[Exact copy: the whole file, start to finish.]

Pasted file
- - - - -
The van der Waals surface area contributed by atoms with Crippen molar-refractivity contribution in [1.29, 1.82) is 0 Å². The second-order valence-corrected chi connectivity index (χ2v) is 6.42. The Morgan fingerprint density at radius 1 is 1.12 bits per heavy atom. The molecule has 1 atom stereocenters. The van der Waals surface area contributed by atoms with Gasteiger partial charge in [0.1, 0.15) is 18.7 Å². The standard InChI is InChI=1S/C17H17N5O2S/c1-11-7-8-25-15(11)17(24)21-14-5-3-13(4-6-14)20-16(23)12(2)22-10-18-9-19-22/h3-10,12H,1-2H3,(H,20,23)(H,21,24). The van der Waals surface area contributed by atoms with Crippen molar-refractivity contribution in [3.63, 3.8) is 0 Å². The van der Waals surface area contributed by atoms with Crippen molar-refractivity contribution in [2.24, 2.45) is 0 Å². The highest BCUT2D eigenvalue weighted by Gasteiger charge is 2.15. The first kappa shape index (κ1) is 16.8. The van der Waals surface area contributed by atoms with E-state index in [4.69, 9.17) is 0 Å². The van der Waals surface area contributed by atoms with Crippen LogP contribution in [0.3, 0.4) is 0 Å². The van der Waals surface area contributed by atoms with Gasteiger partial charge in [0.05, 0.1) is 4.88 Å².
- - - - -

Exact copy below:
The van der Waals surface area contributed by atoms with Crippen molar-refractivity contribution in [1.29, 1.82) is 0 Å². The second-order valence-corrected chi connectivity index (χ2v) is 6.42. The Morgan fingerprint density at radius 1 is 1.12 bits per heavy atom. The molecule has 1 atom stereocenters. The van der Waals surface area contributed by atoms with Gasteiger partial charge in [0.1, 0.15) is 18.7 Å². The standard InChI is InChI=1S/C17H17N5O2S/c1-11-7-8-25-15(11)17(24)21-14-5-3-13(4-6-14)20-16(23)12(2)22-10-18-9-19-22/h3-10,12H,1-2H3,(H,20,23)(H,21,24). The van der Waals surface area contributed by atoms with Crippen molar-refractivity contribution in [3.63, 3.8) is 0 Å². The van der Waals surface area contributed by atoms with Crippen molar-refractivity contribution in [2.24, 2.45) is 0 Å². The highest BCUT2D eigenvalue weighted by Gasteiger charge is 2.15. The first kappa shape index (κ1) is 16.8. The van der Waals surface area contributed by atoms with E-state index in [4.69, 9.17) is 0 Å². The van der Waals surface area contributed by atoms with Crippen LogP contribution in [0.3, 0.4) is 0 Å². The van der Waals surface area contributed by atoms with Gasteiger partial charge in [0.05, 0.1) is 4.88 Å².